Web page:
I’m 61 years old, I’ve been playing baseball since I was a teenager, and it’s the greatest game I’ve ever seen, Viola recalled Wednesday, sitting in the dugout in High Point, N.C., where he is the pitching coach of the High Point Rockers, an independent minor league. I saw David Cone strike out 20 Phillies; I saw Chris Bozio throw a no-hitter against the Seattle Red Sox; Roger Clemens, Doc Gooden, yeah, you all know that. None of them were better than what I saw that day. And it wasn’t me. It was Ronnie.
The Bulldogs’ ace Darling was a two-time All-American, with a 9-3 record in 1981 and 89 strikeouts in 93 innings. The 6-foot-1 right-hander, born in Hawaii and raised in Massachusetts, was considered by many to be the first pick in the MLB draft with less than a month to go. Viola was a 21-year-old New York lefty who grew up in St. Louis. St. John’s, notched a 9-0 series with a 1.00 ERA, and generated plenty of news of its own about MLB prospects.
That’s why there were about 50 major league scouts among the 2,500 in attendance, and why New York and Boston newspapers had an unusual number of passes to cover college baseball, a sport largely ignored by those publications because it falls prey to the busy spring months of professional sports.
I think there were about 400 people, Viola said with a laugh. But in the last 40 years, about 150,000 people have told me they’ve been there.
Roger Angell was in the audience there with Smoky Joe Wood, a baseball Hall of Famer who won three World Series rings with the Red Sox and Brooklyn Dodgers before becoming head baseball coach at Yale for 20 years. On the 21st. In May 1981, Smoky Joe turned 91, and Angell used Yale’s success and that pitching competition to lure Wood to the ballpark for an interview. Wood kept track of his playing time on a pocket watch he received to commemorate his heroic 1912 World Series victory over the New York Giants, when he defeated Christy Mathewson to win the title at Fenway Park, the end of his first season. That same year, he defeated Walter Big Train Johnson. Wood had a 13-game winning streak, and earlier in the year Johnson won a record 16 consecutive games. The hype for this match really hampered Angell and Wood in this match.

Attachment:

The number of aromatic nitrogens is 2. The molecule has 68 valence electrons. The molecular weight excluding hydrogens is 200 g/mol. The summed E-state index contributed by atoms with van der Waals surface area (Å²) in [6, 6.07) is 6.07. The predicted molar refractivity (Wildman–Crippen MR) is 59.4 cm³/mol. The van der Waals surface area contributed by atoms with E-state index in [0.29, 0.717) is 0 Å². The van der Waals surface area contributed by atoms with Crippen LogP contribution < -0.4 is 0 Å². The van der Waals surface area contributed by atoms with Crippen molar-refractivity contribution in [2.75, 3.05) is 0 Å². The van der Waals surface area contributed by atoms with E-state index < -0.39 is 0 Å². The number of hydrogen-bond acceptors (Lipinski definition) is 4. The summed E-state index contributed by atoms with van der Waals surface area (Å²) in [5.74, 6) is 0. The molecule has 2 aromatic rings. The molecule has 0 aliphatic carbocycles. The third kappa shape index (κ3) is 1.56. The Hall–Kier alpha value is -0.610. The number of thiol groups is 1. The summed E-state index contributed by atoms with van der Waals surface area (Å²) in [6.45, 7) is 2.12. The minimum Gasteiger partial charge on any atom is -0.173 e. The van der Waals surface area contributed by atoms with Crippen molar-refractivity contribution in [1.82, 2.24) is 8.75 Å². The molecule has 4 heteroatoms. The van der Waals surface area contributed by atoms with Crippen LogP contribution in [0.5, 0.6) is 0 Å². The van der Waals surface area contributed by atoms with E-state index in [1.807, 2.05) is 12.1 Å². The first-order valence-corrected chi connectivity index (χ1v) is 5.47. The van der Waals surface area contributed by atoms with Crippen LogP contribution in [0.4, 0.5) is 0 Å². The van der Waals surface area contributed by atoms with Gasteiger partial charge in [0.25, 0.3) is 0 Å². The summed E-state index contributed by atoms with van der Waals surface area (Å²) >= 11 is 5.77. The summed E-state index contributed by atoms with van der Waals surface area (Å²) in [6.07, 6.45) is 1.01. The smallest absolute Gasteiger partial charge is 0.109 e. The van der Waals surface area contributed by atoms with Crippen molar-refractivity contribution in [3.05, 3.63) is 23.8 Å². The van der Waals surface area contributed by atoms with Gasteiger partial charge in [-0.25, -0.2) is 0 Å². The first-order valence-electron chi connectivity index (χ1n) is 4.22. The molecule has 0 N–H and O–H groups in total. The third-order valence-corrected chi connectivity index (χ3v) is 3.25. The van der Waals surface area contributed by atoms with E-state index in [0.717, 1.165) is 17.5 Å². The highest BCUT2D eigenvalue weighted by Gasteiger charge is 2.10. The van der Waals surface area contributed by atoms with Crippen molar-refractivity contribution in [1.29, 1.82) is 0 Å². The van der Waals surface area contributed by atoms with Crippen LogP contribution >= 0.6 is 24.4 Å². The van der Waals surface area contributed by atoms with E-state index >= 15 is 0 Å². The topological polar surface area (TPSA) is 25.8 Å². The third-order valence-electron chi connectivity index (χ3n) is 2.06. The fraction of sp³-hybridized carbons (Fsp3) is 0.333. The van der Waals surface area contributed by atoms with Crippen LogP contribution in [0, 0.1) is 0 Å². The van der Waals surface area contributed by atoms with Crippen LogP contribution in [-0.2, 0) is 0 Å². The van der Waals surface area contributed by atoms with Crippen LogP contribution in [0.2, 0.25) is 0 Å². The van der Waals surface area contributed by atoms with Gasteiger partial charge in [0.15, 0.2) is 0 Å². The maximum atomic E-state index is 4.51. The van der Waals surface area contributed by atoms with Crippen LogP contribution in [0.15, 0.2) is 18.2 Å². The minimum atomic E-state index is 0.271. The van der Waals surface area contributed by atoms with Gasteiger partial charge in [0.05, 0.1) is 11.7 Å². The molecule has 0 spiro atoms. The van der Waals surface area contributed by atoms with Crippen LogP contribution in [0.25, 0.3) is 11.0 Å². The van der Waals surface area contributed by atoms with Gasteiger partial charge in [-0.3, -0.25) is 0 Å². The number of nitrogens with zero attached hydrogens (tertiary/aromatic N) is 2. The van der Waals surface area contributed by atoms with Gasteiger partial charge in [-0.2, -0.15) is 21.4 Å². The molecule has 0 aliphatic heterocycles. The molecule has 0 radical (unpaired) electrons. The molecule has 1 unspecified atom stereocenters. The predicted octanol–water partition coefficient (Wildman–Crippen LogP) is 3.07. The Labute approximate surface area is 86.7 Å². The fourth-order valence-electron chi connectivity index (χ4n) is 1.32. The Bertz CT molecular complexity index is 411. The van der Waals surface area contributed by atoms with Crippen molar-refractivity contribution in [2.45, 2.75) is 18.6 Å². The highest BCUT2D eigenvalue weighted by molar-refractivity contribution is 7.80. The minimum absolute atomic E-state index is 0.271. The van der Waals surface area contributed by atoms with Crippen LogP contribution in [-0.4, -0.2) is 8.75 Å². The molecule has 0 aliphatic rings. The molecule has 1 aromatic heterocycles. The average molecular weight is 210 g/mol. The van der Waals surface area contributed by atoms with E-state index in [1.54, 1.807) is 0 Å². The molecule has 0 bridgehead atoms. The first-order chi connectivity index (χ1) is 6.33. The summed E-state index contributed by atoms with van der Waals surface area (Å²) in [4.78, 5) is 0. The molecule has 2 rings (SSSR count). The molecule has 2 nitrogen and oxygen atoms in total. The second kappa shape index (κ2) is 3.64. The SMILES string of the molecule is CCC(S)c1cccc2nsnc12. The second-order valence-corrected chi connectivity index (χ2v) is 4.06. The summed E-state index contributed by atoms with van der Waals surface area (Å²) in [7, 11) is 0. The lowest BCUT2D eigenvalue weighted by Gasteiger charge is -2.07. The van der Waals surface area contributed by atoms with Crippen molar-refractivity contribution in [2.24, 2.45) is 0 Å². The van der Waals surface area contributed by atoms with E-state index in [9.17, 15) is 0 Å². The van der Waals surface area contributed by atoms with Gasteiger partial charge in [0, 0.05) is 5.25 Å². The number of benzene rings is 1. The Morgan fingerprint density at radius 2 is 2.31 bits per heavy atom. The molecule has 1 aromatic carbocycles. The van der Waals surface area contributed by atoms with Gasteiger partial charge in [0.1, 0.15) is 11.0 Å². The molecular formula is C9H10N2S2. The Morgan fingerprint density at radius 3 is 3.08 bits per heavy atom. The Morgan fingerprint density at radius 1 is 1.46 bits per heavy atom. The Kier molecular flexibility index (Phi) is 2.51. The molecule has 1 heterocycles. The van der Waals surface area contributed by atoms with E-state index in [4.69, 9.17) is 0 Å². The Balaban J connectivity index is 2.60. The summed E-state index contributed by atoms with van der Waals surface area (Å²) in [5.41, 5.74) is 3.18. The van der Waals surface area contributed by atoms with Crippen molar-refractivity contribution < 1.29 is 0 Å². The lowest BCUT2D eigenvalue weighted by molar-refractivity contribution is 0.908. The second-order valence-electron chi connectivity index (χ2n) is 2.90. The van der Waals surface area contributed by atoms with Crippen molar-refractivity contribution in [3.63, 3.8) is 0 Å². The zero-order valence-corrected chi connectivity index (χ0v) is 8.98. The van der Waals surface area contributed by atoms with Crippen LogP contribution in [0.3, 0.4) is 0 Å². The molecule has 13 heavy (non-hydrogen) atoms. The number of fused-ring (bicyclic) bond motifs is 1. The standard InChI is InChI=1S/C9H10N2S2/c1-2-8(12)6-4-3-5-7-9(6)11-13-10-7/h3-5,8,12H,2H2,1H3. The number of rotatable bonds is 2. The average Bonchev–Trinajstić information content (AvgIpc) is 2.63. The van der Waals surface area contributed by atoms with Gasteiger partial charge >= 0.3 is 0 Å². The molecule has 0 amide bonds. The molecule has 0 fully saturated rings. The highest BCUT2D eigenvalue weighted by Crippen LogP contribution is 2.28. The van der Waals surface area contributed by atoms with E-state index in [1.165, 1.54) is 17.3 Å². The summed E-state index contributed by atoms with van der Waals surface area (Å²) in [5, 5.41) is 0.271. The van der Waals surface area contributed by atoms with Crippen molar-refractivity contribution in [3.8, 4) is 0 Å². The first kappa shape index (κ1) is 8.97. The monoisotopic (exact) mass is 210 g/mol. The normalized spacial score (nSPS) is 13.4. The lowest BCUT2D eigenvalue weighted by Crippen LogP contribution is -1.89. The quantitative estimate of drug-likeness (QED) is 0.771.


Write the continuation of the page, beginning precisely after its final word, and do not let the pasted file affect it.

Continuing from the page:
We won 1-0, Wood told Angell. But it’s not his fault I hit him that day.
Wood has had just one no-hitter in his long career, a 5-0 win over the St. Louis Browns. Louis on the 29th. July 1911. As this game entered its middle phase 70 years later, he and Angell began to realize that Darling had a chance to do the same. In game five, Darling had regained all of Johnny’s pitches without registering a single H.
We were very arrogant guys, a bunch of New Yorkers who opened their mouths every game and said the worst things because they knew we were so good, so strong in the Northeast, Viola recalled of the ’81 St. John’s team, which included future Major League head coach John Franco. But in the first inning, our third batter came back into the dugout just as I was coming out to warm up and he said: We’re fucked. We’re not going to beat him. These are the most incredible things. And the rest of the game was the quietest in the history of this team.
I think after the first four innings I knew I had a chance to have a special day, like any pitcher knows when his stuff is good and he can figure out what the other team can or can’t do against you that day, Darling said. The only thing I knew for sure was that I would make the course. I came into this game having played 27 full games in 27 starts. I’ve never been suspended for a game at Yale, so I wanted it to be 28.